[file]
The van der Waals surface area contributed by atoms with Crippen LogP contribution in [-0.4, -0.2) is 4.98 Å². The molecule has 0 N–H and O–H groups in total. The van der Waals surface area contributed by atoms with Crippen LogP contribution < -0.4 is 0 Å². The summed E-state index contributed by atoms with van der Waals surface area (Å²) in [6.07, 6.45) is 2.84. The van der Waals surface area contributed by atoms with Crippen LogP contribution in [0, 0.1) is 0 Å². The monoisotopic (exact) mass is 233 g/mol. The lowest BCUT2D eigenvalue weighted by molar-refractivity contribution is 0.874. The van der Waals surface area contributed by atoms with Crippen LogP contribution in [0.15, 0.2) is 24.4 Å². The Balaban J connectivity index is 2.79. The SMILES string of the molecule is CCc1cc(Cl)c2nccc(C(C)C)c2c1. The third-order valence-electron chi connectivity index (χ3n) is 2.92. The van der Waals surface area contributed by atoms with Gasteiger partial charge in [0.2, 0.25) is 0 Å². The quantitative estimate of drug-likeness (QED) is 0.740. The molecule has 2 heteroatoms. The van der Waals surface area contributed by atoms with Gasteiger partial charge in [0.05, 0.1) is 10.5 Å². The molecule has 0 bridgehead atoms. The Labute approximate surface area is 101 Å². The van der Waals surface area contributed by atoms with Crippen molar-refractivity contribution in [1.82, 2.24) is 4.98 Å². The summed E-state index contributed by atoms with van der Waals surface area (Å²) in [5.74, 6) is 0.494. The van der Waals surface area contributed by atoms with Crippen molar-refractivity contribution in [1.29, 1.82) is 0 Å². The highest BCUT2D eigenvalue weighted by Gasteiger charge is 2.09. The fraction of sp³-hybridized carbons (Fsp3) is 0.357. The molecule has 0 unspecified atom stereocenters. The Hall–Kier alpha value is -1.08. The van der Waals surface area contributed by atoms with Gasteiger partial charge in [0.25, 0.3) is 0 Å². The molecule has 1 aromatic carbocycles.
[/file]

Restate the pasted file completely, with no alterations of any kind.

The van der Waals surface area contributed by atoms with Crippen LogP contribution in [-0.4, -0.2) is 4.98 Å². The molecule has 0 N–H and O–H groups in total. The van der Waals surface area contributed by atoms with Crippen LogP contribution < -0.4 is 0 Å². The summed E-state index contributed by atoms with van der Waals surface area (Å²) in [6.07, 6.45) is 2.84. The van der Waals surface area contributed by atoms with Crippen LogP contribution in [0, 0.1) is 0 Å². The monoisotopic (exact) mass is 233 g/mol. The lowest BCUT2D eigenvalue weighted by molar-refractivity contribution is 0.874. The van der Waals surface area contributed by atoms with Crippen LogP contribution in [0.15, 0.2) is 24.4 Å². The Balaban J connectivity index is 2.79. The SMILES string of the molecule is CCc1cc(Cl)c2nccc(C(C)C)c2c1. The third-order valence-electron chi connectivity index (χ3n) is 2.92. The van der Waals surface area contributed by atoms with Gasteiger partial charge in [0.2, 0.25) is 0 Å². The quantitative estimate of drug-likeness (QED) is 0.740. The molecule has 2 heteroatoms. The van der Waals surface area contributed by atoms with Gasteiger partial charge in [0.05, 0.1) is 10.5 Å². The molecule has 0 bridgehead atoms. The Labute approximate surface area is 101 Å². The van der Waals surface area contributed by atoms with Crippen molar-refractivity contribution in [1.82, 2.24) is 4.98 Å². The summed E-state index contributed by atoms with van der Waals surface area (Å²) in [5.74, 6) is 0.494. The van der Waals surface area contributed by atoms with Crippen molar-refractivity contribution in [1.29, 1.82) is 0 Å². The highest BCUT2D eigenvalue weighted by Gasteiger charge is 2.09. The fraction of sp³-hybridized carbons (Fsp3) is 0.357. The molecule has 0 unspecified atom stereocenters. The Hall–Kier alpha value is -1.08. The van der Waals surface area contributed by atoms with Gasteiger partial charge in [0.25, 0.3) is 0 Å². The molecule has 1 aromatic carbocycles.